Paris | About 4% of cancer cases detected last year worldwide (or 740,000) are linked to alcohol consumption, including the average, according to estimates by the International Agency for Research on Cancer (IARC) released Wednesday.
Most (86%) of these alcohol-related cancers are related to “risky and excessive” consumption (more than two alcoholic drinks per day), according to the study.
But “light to moderate” consumption (up to two glasses of alcohol per day) still accounts for “one in seven cases attributable to alcohol, more than 100,000 new cases of cancer worldwide” in 2020, a press release estimates. The IARC, which is based on the World Health Organization (WHO).
An official at the International Agency for Research on Cancer commented that this demonstrates “the need to implement effective policies and interventions to raise public awareness of the link between alcohol consumption and cancer risk, and to reduce alcohol consumption in general.”Return Isabel Surgumaram.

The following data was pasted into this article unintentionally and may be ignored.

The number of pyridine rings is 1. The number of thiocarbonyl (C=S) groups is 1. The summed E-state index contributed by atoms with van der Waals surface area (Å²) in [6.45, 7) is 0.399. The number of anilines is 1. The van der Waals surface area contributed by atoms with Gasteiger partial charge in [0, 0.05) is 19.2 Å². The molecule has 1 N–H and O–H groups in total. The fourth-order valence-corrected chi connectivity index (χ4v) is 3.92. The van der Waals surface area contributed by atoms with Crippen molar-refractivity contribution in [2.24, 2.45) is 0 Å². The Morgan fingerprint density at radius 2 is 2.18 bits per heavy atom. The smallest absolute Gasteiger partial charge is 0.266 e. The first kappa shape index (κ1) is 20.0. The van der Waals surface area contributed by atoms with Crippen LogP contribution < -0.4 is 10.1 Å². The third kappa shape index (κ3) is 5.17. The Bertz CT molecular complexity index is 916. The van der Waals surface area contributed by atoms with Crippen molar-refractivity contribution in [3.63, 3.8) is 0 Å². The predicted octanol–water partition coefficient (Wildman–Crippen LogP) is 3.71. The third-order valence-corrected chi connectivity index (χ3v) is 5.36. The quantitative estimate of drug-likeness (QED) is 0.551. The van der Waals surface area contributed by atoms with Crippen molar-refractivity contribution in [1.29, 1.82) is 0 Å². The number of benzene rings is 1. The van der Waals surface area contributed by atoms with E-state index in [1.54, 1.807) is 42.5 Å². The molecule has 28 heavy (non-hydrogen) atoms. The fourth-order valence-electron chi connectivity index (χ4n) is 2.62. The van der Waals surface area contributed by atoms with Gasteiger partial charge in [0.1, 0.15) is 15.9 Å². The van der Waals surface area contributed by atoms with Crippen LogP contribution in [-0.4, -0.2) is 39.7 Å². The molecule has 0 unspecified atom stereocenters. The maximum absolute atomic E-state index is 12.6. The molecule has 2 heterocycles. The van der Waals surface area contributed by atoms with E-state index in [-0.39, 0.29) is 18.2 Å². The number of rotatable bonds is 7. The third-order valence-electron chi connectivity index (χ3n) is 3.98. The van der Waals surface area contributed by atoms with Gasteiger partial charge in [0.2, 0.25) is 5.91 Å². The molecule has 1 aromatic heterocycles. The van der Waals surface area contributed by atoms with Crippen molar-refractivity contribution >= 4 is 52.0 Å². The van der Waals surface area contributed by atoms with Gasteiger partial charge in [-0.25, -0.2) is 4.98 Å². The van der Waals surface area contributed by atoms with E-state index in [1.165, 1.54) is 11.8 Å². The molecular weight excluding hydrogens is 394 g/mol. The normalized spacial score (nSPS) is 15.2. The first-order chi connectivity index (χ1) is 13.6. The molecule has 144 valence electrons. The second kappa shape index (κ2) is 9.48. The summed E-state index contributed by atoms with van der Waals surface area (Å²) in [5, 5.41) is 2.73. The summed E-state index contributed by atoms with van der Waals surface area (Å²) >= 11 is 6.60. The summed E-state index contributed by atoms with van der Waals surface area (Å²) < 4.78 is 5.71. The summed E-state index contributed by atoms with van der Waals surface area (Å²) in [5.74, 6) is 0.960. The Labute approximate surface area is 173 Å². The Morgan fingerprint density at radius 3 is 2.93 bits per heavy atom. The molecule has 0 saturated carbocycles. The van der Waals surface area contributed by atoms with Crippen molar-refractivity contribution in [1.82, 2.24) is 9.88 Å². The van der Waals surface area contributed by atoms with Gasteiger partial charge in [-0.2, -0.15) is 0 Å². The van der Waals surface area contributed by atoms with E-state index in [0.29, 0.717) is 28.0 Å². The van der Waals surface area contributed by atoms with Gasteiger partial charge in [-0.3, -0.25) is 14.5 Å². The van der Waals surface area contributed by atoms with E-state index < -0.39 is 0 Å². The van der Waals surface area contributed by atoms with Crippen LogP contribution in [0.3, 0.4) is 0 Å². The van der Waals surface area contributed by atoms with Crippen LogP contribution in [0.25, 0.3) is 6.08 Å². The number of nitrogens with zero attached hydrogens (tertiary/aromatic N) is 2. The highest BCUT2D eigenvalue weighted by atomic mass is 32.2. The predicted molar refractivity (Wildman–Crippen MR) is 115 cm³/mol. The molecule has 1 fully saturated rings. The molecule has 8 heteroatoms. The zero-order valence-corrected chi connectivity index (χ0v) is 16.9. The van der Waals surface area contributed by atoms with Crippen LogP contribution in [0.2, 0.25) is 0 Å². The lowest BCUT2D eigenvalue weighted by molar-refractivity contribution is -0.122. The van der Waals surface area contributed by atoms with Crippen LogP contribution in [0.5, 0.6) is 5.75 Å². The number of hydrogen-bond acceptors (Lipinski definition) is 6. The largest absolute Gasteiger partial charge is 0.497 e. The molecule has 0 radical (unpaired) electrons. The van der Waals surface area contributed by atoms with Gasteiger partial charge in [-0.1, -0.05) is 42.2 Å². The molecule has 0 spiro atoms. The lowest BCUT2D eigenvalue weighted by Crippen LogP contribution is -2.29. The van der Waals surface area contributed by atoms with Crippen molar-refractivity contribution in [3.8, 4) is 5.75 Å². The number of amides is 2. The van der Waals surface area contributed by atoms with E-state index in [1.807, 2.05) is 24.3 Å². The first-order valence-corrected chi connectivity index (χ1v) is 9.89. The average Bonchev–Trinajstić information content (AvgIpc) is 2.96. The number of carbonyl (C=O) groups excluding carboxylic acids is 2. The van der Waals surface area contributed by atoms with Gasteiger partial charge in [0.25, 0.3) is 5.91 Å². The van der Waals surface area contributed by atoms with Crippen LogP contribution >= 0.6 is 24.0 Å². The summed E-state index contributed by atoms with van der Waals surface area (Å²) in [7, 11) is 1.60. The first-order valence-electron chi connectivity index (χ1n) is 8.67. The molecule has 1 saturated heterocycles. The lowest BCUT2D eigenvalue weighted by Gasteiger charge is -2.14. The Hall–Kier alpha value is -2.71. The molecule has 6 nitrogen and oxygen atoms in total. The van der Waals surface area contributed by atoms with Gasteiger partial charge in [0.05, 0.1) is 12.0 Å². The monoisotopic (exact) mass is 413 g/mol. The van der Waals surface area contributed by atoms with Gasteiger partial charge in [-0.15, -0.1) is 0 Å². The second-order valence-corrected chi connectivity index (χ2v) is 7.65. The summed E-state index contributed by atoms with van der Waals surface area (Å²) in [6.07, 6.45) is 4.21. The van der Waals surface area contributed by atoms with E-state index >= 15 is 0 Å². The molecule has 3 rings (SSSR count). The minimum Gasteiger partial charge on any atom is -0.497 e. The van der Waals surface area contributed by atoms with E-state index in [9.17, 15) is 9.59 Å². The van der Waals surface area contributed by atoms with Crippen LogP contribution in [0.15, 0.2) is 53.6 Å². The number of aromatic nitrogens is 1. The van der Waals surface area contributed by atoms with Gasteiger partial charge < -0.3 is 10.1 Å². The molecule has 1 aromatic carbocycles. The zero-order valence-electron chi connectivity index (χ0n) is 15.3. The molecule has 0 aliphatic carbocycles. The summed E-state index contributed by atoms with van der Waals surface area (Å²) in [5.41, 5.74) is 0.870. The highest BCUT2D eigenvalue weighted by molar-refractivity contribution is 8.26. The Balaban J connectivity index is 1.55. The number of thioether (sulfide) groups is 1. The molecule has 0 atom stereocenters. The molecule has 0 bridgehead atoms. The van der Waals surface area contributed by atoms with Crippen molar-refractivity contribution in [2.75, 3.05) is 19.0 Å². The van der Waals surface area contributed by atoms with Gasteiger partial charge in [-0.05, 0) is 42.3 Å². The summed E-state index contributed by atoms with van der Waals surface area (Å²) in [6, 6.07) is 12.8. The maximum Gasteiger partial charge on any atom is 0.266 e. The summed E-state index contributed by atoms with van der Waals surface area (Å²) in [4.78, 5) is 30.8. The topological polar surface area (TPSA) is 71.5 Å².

Published in the medical journal Lancet oncology, The study listed seven types of cancers whose risks are increased by alcohol consumption: oral cavity, pharynx, larynx, esophagus, colon, rectum, liver and breast in women (or 6.3 million cases in 2020).
Crossing this with data on alcohol consumption by country ten years ago (by the time of disease onset), the researchers estimated that 741,300 of these cancers (or 4% of the total number of new cancer cases in the world in 2020) could be direct. related to alcohol.
“In 2020, the types of cancers with the largest number of new cases associated with alcohol consumption were esophageal cancer (190 thousand cases), liver cancer (155,000 cases) and breast cancer. In women (98 thousand cases), according to the report. IARC.
Mongolia is the country with the highest proportion of new alcohol-related cancer cases (10%, 560 cases). In Kuwait, a Muslim country where alcohol consumption is prohibited, the lowest level (just over 0%, or 5 cases).
This percentage is estimated at 5% in France (20,000 cases), 4% in the United Kingdom (16,800), 3% in the United States (52,700) or even 4% in Germany (21,500).
In addition, males account for about three-quarters of all alcohol-attributable cancer cases (567,000 cases).
The study has its limitations, however, stress Oncology Lancet In a press release. On the other hand, it does not take into account the interruption of care due to the COVID-19 pandemic, which may have led to some cancers being undiagnosed in the past year.
On the other hand, it does not integrate interactions between alcohol consumption and other phenomena such as tobacco or obesity, to which cancers can also be attributed.